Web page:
Craft stores must stay open | Local

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Some nationwide craft store chains remain open as Hoosiers prepares for the third week of Governor Eric Holcomb’s stay-at-home order to combat the spread of the novel coronavirus.

But the national chain Hobby Lobby announced Friday that its stores were closed as of today.

Critics questioned whether retailers could legitimately be defined as core businesses, with the store classification allowed to remain open. Essential retailers are generally described as including grocery stores and pharmacies.

Hobby Lobby stores in some states, including Ohio and Colorado, have been forced by law enforcement to close, The Associated Press reported.

But proponents of crafts and hobbies say they can easily justify the decision to stay open.

Amanda Spice, who manages Michaels at Jefferson Pointe, said the location qualifies under two provisions of the Indiana exceptions: it is a UPS drop-off point and sells essential items for teachers and home businesses.

But it’s the parents trying to keep the kids busy who are the most frequent customers these days.

“The biggest thing we’re selling right now is kids activity kits,” Spice said. “You have to keep their little minds moving.”

“We are an essential business,” she added.

JoAnn Stores, a third national competitor, operates a local store on Coliseum Boulevard and Coldwater Road. This place is open for business.

It may be easier for the retailer to explain why stores continue to increase sales. JoAnn sells fabric and has opened her classrooms for volunteers willing to sew face masks, gowns and other items to give to healthcare providers.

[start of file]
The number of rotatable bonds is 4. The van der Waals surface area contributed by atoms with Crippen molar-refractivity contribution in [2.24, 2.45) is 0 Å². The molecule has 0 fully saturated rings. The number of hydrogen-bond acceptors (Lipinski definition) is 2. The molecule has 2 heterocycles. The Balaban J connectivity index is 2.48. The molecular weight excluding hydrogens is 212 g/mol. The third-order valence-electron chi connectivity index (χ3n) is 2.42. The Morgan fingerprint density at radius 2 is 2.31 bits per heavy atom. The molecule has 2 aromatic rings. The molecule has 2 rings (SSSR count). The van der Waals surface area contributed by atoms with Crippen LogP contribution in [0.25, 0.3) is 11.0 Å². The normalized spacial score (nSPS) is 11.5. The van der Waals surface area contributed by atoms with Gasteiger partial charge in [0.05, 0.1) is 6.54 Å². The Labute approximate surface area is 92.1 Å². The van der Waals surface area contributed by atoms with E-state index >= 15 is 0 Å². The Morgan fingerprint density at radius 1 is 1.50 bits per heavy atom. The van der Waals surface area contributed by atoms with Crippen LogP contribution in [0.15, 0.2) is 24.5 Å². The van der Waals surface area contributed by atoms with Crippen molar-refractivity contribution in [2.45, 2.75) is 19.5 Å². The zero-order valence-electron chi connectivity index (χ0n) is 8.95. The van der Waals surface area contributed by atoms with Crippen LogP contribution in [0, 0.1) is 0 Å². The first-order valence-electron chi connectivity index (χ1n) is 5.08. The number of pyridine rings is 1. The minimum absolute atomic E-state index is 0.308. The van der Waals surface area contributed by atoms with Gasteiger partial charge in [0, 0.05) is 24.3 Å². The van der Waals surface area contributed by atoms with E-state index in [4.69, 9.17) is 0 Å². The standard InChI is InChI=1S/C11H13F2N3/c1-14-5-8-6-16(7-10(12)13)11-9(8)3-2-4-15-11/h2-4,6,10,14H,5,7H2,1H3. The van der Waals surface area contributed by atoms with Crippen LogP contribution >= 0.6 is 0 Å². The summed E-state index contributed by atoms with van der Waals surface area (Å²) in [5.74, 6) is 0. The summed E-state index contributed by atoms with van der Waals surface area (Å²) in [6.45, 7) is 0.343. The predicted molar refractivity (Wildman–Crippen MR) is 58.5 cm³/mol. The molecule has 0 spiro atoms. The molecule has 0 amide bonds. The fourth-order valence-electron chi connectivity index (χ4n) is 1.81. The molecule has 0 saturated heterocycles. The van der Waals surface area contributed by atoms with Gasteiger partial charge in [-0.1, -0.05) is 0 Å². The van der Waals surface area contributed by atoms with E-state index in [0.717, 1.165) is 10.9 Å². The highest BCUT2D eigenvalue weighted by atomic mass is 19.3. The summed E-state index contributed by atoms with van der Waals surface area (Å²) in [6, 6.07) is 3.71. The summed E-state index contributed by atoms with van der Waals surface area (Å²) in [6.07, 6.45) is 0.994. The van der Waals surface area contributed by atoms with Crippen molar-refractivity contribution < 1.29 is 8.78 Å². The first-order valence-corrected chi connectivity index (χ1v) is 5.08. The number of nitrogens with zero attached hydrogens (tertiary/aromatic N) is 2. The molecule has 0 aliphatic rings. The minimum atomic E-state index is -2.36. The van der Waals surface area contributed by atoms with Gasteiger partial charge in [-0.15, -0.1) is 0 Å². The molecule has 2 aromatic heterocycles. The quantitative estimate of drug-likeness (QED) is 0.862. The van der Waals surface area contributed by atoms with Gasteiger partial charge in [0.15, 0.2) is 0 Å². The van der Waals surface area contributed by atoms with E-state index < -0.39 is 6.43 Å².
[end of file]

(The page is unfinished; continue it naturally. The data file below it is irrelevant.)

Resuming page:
In a press release dated March 20, the Hudson, Ohio-based company said it would “offer sewing machines, hardware, and advice to help customers make” the items safely. . Social distancing rules are applied during the sessions.

“What’s amazing about the craft community is that, especially in difficult times, they’re always looking for ways to help,” said Wade Miquelon, President and CEO of JoAnn, in a statement.

JoAnn and Michaels stores encourage customers to order and pay for their items online, then drop by the store for curbside pickup.

Michaels manager Spice estimated that her store makes two or three curbside sales for every in-store transaction.

“We stayed pretty busy. We’re stable, ”she said, adding that staff hand orders to cars when customers stop.

Employees wipe carts, baskets and checkout surfaces, including notepads between customers in-store, Spice added.

From volunteers needing fabric to sew masks to parents buying tools to teach their children how to decorate cakes, customers continue to turn to craft and hobby stores.

“It’s a scary time for many, but we have a generous community that can make a big difference as our healthcare system grapples with this crisis,” said JoAnn’s Miquelon. “We’re here to support them and everyone who gives year-round. We are all in there.”

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